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Clin Oral Implants Res. 2007 Jun;18 Suppl 3:97-113.

Comparison of survival and complication rates of tooth-supported fixed dental prostheses (FDPs) and implant-supported FDPs and single crowns (SCs).

Author information

1
University of Berne School of Dental Medicine, Berne, Switzerland. bjarni.pjetursson@zmk.unibe.ch

Erratum in

  • Clin Oral Implants Res. 2008 Mar;19(3):326-8.

Abstract

OBJECTIVES:

The objective of this systematic review was to assess and compare the 5- and 10-year survival of different types of tooth-supported and implant-supported fixed dental prosthesis (FDPs) and single crowns (SCs) and to describe the incidence of biological and technical complications.

METHODS:

Three electronic searches complemented by manual searching were conducted to identify prospective and retrospective cohort studies on FDPs and SCs with a mean follow-up time of at least 5 years. Patients had to have been examined clinically at the follow-up visit. Failure and complication rates were analyzed using random-effects Poisson's regression models to obtain summary estimates of 5- and 10-year survival proportions.

RESULTS:

Meta-analysis of the included studies indicated an estimated 5-year survival of conventional tooth-supported FDPs of 93.8%, cantilever FDPs of 91.4%, solely implant-supported FDPs of 95.2%, combined tooth-implant-supported FDPs of 95.5% and implant-supported SCs of 94.5%. Moreover, after 10 years of function the estimated survival decreased to 89.2% for conventional FDPs, to 80.3% for cantilever FDPs, to 86.7% for implant-supported FDPs, to 77.8% for combined tooth-implant-supported FDPs and to 89.4% for implant-supported SCs. Despite high survival rates, 38.7% the patients with implant-supported FDPs had some complications after the 5-year observation period. This is compared with 15.7% for conventional FDPs and 20.6% for cantilever FDPs, respectively. For conventional tooth-supported FDPs, the most frequent complications were biological complications like caries and loss of pulp vitality. Compared with tooth-supported FDPs, the incidence of technical complications was significantly higher for the implant-supported reconstructions. The most frequent technical complications were fractures of the veneer material (ceramic fractures or chipping), abutment or screw loosening and loss of retention.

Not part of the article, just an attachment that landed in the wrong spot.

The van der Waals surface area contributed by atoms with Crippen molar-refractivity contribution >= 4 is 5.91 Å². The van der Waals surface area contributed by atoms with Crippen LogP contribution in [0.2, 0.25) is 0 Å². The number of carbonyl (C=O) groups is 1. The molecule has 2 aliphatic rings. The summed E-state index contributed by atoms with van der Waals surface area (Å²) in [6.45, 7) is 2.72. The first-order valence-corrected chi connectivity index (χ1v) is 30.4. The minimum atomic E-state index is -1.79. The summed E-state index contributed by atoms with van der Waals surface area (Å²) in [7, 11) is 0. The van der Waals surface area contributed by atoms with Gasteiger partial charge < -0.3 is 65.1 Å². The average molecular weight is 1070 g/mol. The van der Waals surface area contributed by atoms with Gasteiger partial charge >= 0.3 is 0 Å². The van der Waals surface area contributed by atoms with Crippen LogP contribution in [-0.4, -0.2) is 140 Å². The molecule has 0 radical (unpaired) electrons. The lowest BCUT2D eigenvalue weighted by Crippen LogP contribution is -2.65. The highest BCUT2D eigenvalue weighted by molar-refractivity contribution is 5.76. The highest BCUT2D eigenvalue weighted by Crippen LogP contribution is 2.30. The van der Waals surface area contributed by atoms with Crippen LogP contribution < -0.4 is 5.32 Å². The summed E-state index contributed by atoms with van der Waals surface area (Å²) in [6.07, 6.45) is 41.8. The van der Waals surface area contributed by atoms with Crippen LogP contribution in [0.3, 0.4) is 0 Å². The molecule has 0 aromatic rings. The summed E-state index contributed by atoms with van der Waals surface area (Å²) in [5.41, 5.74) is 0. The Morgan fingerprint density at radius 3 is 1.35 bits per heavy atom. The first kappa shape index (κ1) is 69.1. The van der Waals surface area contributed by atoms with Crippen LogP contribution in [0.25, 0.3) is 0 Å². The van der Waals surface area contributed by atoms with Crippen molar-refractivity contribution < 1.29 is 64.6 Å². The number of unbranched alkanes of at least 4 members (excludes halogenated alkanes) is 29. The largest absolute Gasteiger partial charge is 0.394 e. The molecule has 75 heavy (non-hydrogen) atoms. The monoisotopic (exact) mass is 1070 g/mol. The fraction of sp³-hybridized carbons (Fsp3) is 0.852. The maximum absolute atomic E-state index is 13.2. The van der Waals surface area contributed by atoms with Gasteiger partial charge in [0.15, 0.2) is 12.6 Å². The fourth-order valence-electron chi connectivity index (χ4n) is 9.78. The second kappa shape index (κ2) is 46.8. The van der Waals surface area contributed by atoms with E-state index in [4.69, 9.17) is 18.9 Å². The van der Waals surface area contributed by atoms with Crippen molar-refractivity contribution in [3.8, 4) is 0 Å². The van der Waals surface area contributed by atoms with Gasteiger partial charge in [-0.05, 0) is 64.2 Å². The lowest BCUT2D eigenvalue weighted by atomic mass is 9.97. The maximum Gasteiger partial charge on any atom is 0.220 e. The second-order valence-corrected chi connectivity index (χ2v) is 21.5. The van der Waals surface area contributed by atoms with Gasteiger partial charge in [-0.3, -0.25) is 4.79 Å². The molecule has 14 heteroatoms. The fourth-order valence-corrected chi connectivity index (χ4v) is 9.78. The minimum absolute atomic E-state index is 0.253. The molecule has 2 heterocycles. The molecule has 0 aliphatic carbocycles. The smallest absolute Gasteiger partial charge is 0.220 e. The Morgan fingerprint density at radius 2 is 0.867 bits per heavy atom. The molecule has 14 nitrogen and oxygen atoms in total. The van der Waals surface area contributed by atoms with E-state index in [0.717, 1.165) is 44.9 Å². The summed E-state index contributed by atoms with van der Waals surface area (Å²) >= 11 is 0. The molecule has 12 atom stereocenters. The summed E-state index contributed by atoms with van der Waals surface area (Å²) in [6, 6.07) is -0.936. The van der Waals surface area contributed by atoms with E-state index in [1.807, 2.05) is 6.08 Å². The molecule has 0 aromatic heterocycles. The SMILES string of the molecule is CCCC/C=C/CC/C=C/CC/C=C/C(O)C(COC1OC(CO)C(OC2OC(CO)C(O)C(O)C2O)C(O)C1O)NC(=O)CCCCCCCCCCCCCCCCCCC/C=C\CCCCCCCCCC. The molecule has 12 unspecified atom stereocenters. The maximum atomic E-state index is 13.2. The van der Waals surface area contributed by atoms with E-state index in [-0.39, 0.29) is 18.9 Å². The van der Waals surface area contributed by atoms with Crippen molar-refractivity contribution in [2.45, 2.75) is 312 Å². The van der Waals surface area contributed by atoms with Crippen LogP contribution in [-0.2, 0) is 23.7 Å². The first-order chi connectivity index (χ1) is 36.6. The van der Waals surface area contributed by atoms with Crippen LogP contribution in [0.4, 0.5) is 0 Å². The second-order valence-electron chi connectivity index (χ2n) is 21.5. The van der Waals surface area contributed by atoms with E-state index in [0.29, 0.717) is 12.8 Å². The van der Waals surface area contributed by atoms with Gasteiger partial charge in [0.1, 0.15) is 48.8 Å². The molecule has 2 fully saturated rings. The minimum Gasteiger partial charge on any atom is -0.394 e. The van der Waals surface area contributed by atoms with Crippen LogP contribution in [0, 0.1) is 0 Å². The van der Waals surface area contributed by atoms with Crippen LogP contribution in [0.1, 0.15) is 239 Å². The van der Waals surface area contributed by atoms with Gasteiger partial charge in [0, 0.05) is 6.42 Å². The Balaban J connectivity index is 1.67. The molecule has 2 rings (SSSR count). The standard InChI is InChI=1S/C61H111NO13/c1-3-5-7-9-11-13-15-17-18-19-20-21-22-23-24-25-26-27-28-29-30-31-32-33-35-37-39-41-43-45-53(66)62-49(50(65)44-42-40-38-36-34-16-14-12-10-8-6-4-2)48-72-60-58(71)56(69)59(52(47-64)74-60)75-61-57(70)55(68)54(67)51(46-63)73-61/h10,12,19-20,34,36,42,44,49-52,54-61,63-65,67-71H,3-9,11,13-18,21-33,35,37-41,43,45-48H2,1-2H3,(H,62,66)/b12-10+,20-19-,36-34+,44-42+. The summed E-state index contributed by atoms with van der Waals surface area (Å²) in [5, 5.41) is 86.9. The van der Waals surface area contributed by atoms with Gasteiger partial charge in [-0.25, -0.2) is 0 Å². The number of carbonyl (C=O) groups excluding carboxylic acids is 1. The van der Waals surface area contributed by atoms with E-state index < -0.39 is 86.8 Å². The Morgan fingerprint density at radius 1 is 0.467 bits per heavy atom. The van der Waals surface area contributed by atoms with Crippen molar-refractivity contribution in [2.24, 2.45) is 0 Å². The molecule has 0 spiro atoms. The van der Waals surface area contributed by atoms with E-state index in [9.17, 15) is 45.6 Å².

CONCLUSION:

On the basis of the results of the present systematic review, planning of prosthetic rehabilitations should preferentially include conventional end abutment tooth-supported FDPs, solely implant-supported FDPs or implant-supported SCs. Only for reasons of anatomical structures or patient-centered preferences and as a second option should cantilever tooth-supported FDPs or FDPs supported by combination of implants and teeth be chosen.

[Indexed for MEDLINE]

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